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Marlin 2.0 Fan PWM frequency too low

Posted by fdumi 
Marlin 2.0 Fan PWM frequency too low
October 25, 2020 06:19AM
Hello everybody,

I changed the cooling system (hotend+part cooling) on my Ender 3 Pro, and in this process I also changed the stock fans with some Sunon MF40202VX-1000U-A99, 40x40x20 fans.
I am now facing the current problem: the part cooling fans don't run unless the PWM is higher than 248/252 (stock firmware).

I flashed Marlin 2.0.7.2 on the board (Creality3D v1.1.4), but the problem still persists (for PWM lower than 98% the fans don't run). I then checked the pin on the controller which controls the cooling fans and saw it's OC0B, so the PWM is controlled by Timer0 of the ATmega1284PU.
I measured the frequency at 976.6Hz on my osciloscope. Increasing the PWM to the level at which the fans start rotating showed me that the fans have some sort of under voltage lock-out, and if the "off" time of the PWM is longer than 20us then the fans will not start / will turn off. This would have been ok since Timer0 could achieve a PWM period under 20us with the correct configuration.

I then started searching through the Marlin source code and found out that Timer0 also controls the temperature PID controller and other SW algorithms, so changing the timer frequency is not permitted. I then thought that I can move all the SW control functions to Timer2 and leave Timer0 only for the PWM output and set a frequency of 62.5kHz.
My actual problem is that the Timer configuration registers are adressed from multiple files in the Marlin firmware (I found until now timer.h and temperature.cpp that adress the registers directly). I don't know where to look in the software for the required changes because of the abstractized approach.

Has someone had this issue, or is there someone with more experience with the Marlin source code who can guide me to where/what should I change in the source code?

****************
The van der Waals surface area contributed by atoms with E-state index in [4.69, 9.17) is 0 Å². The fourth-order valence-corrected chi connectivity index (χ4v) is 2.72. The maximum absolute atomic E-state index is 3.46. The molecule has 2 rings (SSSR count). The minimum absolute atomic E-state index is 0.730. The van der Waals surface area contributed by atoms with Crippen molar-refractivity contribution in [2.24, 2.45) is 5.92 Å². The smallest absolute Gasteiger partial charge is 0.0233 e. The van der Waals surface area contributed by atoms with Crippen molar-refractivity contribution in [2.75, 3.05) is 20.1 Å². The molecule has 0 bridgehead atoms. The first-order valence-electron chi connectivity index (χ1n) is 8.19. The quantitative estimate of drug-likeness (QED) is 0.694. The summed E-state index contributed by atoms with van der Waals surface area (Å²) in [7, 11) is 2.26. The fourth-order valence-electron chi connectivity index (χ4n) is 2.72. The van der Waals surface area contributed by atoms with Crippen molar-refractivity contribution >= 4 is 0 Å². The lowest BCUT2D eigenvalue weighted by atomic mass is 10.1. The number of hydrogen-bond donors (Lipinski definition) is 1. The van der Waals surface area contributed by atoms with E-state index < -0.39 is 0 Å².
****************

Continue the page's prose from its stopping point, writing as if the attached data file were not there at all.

P.S.: I can confirm that the low PWM frequency is the issue. I have tested he Sunon fans on a PCB I designed, which used 31.25kHz for PWM-ing a motor. On that PCB I can adjust the speed of the fans without any problems.

Edited 2 time(s). Last edit at 10/25/2020 06:20AM by fdumi.
Re: Marlin 2.0 Fan PWM frequency too low
October 25, 2020 09:39AM
Or you could put a small cap across the back of the fans, this fixes 90% of fans that wont PWM properly.
Re: Marlin 2.0 Fan PWM frequency too low
October 25, 2020 12:24PM
Hello Dust,

Thank you for the suggestion, but that's not an alternative. Actually PWM-ing a capacitor is a bad idea because it will cause high current spikes from the power supply.
Re: Marlin 2.0 Fan PWM frequency too low
October 25, 2020 03:52PM
Won't it be more like a low-pass filter? Or like averaging out the voltage?

I don't think adding a cap with a fan to increase pwm sensitivity will do that much damage.


http://www.marinusdebeer.nl/
Re: Marlin 2.0 Fan PWM frequency too low
October 25, 2020 08:21PM
Offtopic:
Quote
Ohmarinus
Won't it be more like a low-pass filter? Or like averaging out the voltage?

A RC low pass filter would presume the existance of a considerable amount of series resistance. The ESR of the capacitor and the wire resistance is not that much; demonstration below.